[Skip to Content]
[Skip to Content Landing]
Views 2,311
Citations 0
Review
Less Is More
October 2, 2017

2017 Update on Medical OveruseA Systematic Review

Author Affiliations
  • 1Department of Epidemiology and Public Health, University of Maryland School of Medicine, Baltimore
  • 2Department of Hospital Epidemiology, Veterans Affairs Maryland Health Care System, Baltimore
  • 3Robert Wood Johnson Foundation Clinical Scholars Program, Yale University School of Medicine, New Haven, Connecticut
  • 4Department of Veterans Affairs, West Haven, Connecticut
  • 5Department of Pediatrics, University of Utah School of Medicine, Salt Lake City
  • 6Department of Medicine, Johns Hopkins University School of Medicine, Baltimore, Maryland
  • 7Department of Medicine and Center for Health Policy and Outcomes, Memorial Sloan Kettering Cancer Center, New York, New York
JAMA Intern Med. Published online October 2, 2017. doi:10.1001/jamainternmed.2017.4361
Abstract

Importance  Overuse of medical care is a well-recognized problem.

Objective  To identify and highlight original research articles published in 2016 that are most relevant to understanding medical overuse or strategies to reduce it.

Evidence Review  A structured review of English-language articles on PubMed published in 2016 coupled with examination of tables of contents of high-impact journals to identify articles related to medical overuse in adults. These articles were appraised for their importance to medicine.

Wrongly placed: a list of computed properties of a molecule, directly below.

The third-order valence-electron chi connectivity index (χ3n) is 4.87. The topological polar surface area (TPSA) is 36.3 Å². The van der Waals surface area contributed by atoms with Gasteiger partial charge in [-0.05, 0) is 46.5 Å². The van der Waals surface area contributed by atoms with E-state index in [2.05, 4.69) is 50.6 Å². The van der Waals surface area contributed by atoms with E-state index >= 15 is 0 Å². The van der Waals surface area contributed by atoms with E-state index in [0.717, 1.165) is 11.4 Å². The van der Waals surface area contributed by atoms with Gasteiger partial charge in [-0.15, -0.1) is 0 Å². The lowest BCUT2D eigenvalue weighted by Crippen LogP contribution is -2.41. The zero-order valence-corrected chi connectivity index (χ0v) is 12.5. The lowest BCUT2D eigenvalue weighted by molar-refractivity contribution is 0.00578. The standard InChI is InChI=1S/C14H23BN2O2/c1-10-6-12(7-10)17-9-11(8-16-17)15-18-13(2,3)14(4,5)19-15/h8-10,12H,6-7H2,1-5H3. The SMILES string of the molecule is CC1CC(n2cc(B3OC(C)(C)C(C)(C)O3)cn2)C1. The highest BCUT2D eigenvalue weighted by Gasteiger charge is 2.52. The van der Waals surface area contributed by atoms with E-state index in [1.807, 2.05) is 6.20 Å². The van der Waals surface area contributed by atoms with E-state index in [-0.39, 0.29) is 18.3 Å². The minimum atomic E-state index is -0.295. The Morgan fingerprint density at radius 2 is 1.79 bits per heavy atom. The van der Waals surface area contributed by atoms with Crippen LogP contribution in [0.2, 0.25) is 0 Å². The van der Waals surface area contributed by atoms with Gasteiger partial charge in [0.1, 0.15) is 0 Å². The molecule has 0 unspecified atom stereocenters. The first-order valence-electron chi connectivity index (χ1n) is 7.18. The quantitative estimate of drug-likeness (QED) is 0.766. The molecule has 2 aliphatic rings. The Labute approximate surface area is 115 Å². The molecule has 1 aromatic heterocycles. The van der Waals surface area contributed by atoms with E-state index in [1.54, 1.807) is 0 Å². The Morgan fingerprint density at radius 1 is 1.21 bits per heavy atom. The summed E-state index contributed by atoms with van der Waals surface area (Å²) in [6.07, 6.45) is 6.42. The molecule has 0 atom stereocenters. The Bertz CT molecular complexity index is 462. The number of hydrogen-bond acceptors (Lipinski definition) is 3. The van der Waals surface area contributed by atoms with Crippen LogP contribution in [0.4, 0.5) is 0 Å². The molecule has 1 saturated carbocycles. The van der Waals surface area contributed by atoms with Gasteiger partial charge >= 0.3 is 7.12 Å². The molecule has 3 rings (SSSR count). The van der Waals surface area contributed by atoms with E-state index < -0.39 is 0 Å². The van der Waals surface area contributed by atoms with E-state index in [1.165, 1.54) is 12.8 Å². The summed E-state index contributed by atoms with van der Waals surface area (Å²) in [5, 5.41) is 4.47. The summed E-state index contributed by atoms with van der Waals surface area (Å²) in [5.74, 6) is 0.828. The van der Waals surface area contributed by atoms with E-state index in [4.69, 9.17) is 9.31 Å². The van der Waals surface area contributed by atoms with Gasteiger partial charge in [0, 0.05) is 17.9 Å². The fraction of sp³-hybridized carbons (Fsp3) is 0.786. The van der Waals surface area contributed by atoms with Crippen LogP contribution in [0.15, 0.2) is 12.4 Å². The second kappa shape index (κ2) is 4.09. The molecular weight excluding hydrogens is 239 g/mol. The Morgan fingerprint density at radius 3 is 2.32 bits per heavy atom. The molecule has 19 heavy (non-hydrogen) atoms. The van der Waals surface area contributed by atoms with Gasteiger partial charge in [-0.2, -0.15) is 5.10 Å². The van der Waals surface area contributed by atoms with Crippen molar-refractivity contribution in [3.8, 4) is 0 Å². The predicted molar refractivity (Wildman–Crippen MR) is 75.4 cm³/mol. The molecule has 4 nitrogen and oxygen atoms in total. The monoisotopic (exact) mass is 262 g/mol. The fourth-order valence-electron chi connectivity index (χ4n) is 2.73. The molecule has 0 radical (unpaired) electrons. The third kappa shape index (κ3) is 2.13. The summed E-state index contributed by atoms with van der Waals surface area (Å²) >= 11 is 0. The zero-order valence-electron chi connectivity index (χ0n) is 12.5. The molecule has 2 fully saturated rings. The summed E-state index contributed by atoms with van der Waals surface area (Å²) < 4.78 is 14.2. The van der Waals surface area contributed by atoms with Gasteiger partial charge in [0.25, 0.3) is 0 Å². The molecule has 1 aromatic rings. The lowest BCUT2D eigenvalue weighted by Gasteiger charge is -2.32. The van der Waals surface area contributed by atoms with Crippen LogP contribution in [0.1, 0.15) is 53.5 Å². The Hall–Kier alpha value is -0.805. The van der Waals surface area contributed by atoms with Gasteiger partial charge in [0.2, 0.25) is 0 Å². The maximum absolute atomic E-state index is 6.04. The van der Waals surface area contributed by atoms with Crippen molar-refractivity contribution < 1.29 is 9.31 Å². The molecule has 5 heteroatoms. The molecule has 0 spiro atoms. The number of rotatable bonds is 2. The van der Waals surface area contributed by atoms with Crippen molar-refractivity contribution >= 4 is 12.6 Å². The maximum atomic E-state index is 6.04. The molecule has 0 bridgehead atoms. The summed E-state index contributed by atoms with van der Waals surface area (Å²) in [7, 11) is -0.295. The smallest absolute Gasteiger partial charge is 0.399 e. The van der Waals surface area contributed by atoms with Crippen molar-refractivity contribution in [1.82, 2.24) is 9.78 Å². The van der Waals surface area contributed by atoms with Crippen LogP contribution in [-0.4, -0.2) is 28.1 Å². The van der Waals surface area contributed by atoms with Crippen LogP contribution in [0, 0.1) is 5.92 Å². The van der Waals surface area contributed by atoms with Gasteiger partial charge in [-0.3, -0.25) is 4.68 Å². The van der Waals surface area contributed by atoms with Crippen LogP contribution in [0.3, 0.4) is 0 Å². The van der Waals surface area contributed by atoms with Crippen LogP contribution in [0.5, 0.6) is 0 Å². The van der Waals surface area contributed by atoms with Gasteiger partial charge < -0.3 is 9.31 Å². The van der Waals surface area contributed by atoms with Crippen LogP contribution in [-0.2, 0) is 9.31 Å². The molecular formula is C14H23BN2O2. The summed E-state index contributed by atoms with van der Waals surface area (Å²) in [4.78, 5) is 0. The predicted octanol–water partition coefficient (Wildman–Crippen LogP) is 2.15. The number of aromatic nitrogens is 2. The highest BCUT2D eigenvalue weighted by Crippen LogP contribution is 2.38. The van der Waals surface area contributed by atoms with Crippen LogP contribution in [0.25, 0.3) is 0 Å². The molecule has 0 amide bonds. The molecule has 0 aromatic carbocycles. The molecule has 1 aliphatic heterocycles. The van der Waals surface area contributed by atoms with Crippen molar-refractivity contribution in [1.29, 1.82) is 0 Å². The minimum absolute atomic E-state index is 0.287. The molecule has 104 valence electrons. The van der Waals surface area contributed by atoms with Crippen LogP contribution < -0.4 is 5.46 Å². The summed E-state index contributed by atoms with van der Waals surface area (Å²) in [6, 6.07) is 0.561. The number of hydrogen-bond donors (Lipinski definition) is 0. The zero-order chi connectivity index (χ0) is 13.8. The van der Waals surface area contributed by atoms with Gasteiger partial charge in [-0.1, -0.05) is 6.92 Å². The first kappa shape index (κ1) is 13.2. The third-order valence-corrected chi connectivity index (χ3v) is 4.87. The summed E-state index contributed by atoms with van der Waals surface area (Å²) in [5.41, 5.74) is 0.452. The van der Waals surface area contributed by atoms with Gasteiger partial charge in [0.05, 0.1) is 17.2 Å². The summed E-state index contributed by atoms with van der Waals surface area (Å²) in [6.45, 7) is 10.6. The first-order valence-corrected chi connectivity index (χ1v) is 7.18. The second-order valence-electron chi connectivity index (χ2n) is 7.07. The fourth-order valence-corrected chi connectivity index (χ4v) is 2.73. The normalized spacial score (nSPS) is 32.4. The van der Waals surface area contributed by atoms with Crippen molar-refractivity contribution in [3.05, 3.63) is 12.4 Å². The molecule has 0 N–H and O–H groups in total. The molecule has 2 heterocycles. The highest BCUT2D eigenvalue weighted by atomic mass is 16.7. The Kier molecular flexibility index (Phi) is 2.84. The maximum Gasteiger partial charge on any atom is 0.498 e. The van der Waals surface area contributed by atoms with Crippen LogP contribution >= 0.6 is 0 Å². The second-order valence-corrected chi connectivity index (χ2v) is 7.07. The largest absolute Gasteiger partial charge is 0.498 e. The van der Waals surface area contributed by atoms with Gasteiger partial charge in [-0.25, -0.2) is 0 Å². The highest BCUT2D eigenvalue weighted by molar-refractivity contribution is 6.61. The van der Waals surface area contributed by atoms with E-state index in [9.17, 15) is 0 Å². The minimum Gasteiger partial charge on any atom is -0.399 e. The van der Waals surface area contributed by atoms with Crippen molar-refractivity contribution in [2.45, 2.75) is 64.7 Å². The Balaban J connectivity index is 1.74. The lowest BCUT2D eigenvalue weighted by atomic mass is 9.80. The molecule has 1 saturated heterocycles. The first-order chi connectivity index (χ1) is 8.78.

Findings  This study considered 2252 articles, 1224 of which addressed medical overuse. Of these, 122 were deemed most relevant based on originality, methodologic quality, and number of patients potentially affected. The 10 most influential articles were selected by author consensus. Select findings from the studies include the lack of benefit of transesophageal echocardiography in the workup of cryptogenic stroke, increasing use of computed tomography in the emergency department from 2.2% to 9.4% from 2001 to 2010, and carotid ultrasonography and revascularization being performed for uncertain or inappropriate indications with 95% frequency. Likewise, services for which harms are likely to outweigh benefits include treatment for early-stage prostate cancer, which provides no mortality benefit but increases absolute risk of erectile dysfunction by 10% to 30%, oxygen for patients with moderate chronic obstructive pulmonary disease, surgery for meniscal tear with mechanical symptoms, and nutritional interventions for inpatients with malnutrition. This review highlights 2 methods for reducing overuse: clinician audit and feedback with peer comparison for antibiotic use (reduction in inappropriate antibiotic use from 20% to 4%) and a practical and sensible shared decision-making tool for low-risk chest pain (reduction in emergency department workup from 52% to 37%).

Conclusions and Relevance  The body of empirical work continues to expand related to medical services that are provided for inappropriate or uncertain indications. Engaging patients in conversations aimed at shared decision making and giving practitioners feedback about their performance relative to peers appear to be useful in reducing overuse.

×